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February 2011 Archives

Winter warm-up

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It's still winter in Chicago, and we've got the snow to prove it--though it's fading fast. Down in Arizona, it's time for a warm-up as the Cubs and Sox take (or were supposed to take) the field for their first spring training games today. Only, it doesn't sound like the weather down there is much friendlier than up here.

The Cubs will take on the Oakland A's at Fitch Park later on in what sounds like pretty chilly temps--the low 50s--by spring training standards. Meanwhile, the White Sox reportedly already have cancelled what was supposed to have been an intrasquad game, primarily due to rain at Camelback Ranch. Hopefully, the weather's better tomorrow as the LA Dodgers pay them a visit for their first real taste of spring competition.

I'll take a more in depth look at both teams later this week, but most of what I've been hearing and reading the last few days has been about the managers. Mike Quade sounds like a dynamo, upbeat and hands-on with the Cubs. Bookmaker.com has the initial over/under for Cubs wins this season at 82. I'm still thinking under, though Quade makes you want to believe in bigger things, always a dangerous practice for Cubs fans.

Ozzie Guillen, on the other hand, seems as manic as ever. If he's not Tweeting about the Bulls, his golf game or his new website, he's putting a price on the head of Bobby Jenks. Also, at one point earlier this week, he said he had many different line-ups running through his head, but later said he wasn't going to tinker with the line-up as much this year. In other words, same old Ozzie.

Let the spring training games begin.

Zonk! Moreland succeeds Santo

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Keith Moreland has been chosen for the Cubs radio broadcast chair once filled by the late Ron Santo. Perhaps the Cubs are hoping a lot of stories and nostalgia about the 1984 Cubs will help fans get through what could be a rough season.

This wasn't really a surprise after it had been reported that the contest to replace Santo was down to Dave Otto and the former Cubs right fielder who went by the nickname "Zonk." Otto is capable, really the ultimate utility man, a role he played much more in recent years as Santo's health waned. Moreland isn't necessarily better, and has seemed in brief stints to be more focused on fundamental information and less on turly insightful analysis, but he has a positive connection in the minds of fans and his non-confrontational style makes him a natural evolution from old No. 10.

Opening pitch

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The Cubs' pitchers and catchers report for spring training today, with the White Sox battery crews arriving in a few days. With apologies to the Cubs, who unlike the Sox, still have multiple pitching questions to resolve, I think the single biggest question revolving around any Chicago pitcher has to do with the Sox: When will Jake Peavy return, and how good will he be? (OK, I guess that's two big questions)

The other day, White Sox manager Ozziue Guillen said something to the effect that Peavy better be ready by Opening Day or he (Ozzie) would get fired. We can assume that Ozzie was joking, but that's a reminder of how high the stakes are with Peavy. Most likely, he will miss the first month of the season, and despite his desire and reputation for toughness, I am not completely confident the Sox are going to get the Peavy they long have been hoping for even after he returns.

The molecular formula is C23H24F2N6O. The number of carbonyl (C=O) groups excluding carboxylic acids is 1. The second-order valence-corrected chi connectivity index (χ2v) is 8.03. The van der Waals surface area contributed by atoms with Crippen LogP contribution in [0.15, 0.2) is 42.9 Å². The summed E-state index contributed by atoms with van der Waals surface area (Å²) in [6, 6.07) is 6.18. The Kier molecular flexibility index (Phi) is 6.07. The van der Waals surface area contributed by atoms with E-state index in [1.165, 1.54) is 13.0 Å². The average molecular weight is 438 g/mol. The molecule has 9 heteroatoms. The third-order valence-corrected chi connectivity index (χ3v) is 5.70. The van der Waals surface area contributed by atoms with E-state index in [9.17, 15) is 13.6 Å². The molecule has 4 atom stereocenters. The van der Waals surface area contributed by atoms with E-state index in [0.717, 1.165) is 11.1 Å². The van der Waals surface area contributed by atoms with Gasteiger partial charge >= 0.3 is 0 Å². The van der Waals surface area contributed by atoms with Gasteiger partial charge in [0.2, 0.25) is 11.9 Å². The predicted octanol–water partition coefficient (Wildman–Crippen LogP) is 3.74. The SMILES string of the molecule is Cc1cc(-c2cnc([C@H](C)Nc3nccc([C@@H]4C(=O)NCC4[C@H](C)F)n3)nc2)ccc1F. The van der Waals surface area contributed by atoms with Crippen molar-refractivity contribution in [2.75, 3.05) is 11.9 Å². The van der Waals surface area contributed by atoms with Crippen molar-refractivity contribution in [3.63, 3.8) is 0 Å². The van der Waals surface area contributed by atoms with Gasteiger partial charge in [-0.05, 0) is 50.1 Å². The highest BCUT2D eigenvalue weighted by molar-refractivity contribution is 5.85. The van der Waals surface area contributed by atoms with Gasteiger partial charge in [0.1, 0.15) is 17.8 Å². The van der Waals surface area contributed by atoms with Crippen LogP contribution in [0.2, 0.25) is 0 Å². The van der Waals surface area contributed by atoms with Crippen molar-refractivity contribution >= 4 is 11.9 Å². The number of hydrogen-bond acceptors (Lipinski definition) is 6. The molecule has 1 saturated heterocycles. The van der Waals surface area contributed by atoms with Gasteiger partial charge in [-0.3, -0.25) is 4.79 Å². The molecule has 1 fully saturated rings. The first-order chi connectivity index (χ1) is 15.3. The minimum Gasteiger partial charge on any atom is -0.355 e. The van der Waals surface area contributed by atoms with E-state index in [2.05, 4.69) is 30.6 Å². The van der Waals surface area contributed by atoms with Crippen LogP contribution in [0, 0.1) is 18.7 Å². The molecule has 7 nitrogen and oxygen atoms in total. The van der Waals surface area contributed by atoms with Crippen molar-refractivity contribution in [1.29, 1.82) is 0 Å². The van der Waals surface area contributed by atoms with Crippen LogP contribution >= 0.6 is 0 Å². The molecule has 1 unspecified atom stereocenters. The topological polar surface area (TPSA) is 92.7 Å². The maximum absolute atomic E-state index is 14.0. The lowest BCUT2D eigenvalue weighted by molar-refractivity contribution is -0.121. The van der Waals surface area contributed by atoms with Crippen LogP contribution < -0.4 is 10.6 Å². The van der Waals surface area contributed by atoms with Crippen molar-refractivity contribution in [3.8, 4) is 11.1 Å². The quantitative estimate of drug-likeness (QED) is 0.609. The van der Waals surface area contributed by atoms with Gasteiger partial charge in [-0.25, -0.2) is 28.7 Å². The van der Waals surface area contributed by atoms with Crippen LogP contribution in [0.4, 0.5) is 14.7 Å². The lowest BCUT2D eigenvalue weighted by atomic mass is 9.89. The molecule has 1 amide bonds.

It would have been nice if the Sox signed Freddy Garcia again, if only as an insurance policy. Instead, they let him go to the Yankees, and the Sox may go with a four-man rotation (Mark Buehrle, John Danks, Gavin Floyd, Edwin Jackson) at the start of the season, or we might see someone like Jeff Gray or Lucas Harrell get a couple starts (Don't believe the Sox depth chart on Yahoo! that suggests Chris Sale is the fifth starter).

Other than the Peavy issue, the Sox starting rotation and bullpen already look fairly solid. We have to accept that Buehrle is going to be streaky and will need the Sox to get more runs when he's on the mound. Danks has gotten a little better every year, and could finally be headed for a 20-win season. Floyd seemed to take a step back in 2010, but is capable of brilliant stretches. Jackson was briefly revitalized under Don Cooper's tutelage in last season's second half and should be better after going through spring training under Cooper.

Meanwhile, the Cubs have many pitching (and catching) questions to answer: Who will win the two open rotation spots? (My money is on Randy Wells and Casey Coleman) How good and well-behaved will Carlos Zambrano be? (I'm not putting money on this one) How good will Matt Garza be? (I see a period of adjustment, but 12-plus wins) Who is the No. 1 starter--Ryan Dempster or Garza? (Dempster, who I'll bet will lead the rotation in wins) Will Andrew Cashner make the starting rotation? (I think no, but he's got a very good chance and I'll bet will start at some point this season).

Then, there's a question a catcher, even if no one wants to admit it: How good and healthly will Geovany Soto be? Last year, he started to make his way back from a disastrous 2009, though he really peaked in July (6 HRs and 20 RBIs that month) before he missed games in August and ended his season in mid-September with a should injury and surgery. He showed great patience at the plate last year, and a rebound in power, but I'm still concerned about his health, and wondering if the Cubs are going to be wishing around July or August that they had kept young Robinson Chirinos, rather than send him to Tampa in the Garza trade.

 

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